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Tuesday, March 27, 2012

Slide Lecture by Renowned Sculptor Latika Katt

Slide Lecture by Renowned Sculptor Latika Katt Public event · By Diwan Manna

Thursday 17:30 until 19:00 Auditorium Governnment Museum & Art Gallery, Sector 10 C, Chandigarh, India Chandigarh Lalit Kala Akademi (State Academy of Art) cordially invites you to a

Slide Lecture by Latika Katt

on 29th March 2012 at 5.30 pm at the Government Museum and Art Gallery Sector 10 C, Chandigarh India

Making and receiving phone calls not allowed Kindly take your seats by 5.15 pm

you are also welcome to view Latika Katt, Bibekanand Kapri-Charanjit Singh-Gurpreet Jolly Hirday Kaushal-Jagdeep Jolly - Parminder Singh-Rajesh Sharma-Sanjeev Kumar-Sumangal Roy at work during the Sculpture Camp in the Museum Complex 20 to 30 March 2012, 10 am to 7 pm

Diwan Manna Chairman www.lalitkalachandigarh.com clka@lalitkalachandigarh.com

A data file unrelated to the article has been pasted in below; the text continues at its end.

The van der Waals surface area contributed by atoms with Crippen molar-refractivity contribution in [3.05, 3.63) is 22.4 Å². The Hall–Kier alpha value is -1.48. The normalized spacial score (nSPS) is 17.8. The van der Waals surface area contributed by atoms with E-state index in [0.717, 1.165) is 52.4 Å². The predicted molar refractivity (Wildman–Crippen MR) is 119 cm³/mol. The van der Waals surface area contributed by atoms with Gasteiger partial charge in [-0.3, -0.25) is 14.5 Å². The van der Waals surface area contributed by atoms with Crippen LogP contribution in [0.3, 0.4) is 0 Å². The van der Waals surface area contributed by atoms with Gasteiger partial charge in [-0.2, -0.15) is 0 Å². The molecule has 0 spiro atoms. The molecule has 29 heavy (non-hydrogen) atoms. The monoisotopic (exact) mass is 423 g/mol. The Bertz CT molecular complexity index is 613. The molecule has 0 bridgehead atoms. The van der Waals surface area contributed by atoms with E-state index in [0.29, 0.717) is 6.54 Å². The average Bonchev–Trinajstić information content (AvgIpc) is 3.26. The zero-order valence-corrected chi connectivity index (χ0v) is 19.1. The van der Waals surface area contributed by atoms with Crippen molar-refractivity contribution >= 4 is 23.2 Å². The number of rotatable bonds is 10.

------------------------------------------------------------------------- Latika Katt has had solo and joint exhibitions in India and abroad and is recognized as one of India's leading artists. Honoured and awarded by the Lalit Kala Akademi Katt has travelled across the world on account of her art camps, talks and other symposia. Not only has she been a part of the administration of premier art and culture institutes, she has also had a long teaching career. Her work features in collections in the National Gallery of Modern Art, Mumbai and the Lalit Kala Akademi, New Delhi, among others. In the early works of Latika Katt, the dematerialized materialization is very prominent. It also raises questions on the visual and the illusionist, the real and the imaginary. Latika's works mainly represent her ideology of space and her space, it questions and contradicts the norms of the world and revolves around the true being. The sculpture strategy in the 'Decay and Growth' series of her works deals mainly with the decay of mass correlating the paradoxical position. Abstraction from matter leads into matter. Latika's mode of reaching out to touching and modeling involves the pushing, digging, stretching scribbling and anything through which she can leave a mark of her identity. The intention of the artist is to create a multi-dimensional, imaginative world that goes far beyond the obvious. The Rodin like ruggedness and energy in her colossal Nehru for Jawahar Bhavan, New Delhi and the work in progress Indira Gandhi is a testimony to her command over the medium and her technical prowess. Banaras, the city of her adoption, is reflected in her work in forms and themes hardly ever attempted by any sculptor. In Latika's universe nothing is too insignificant for her keen eyes and dexterous hands.

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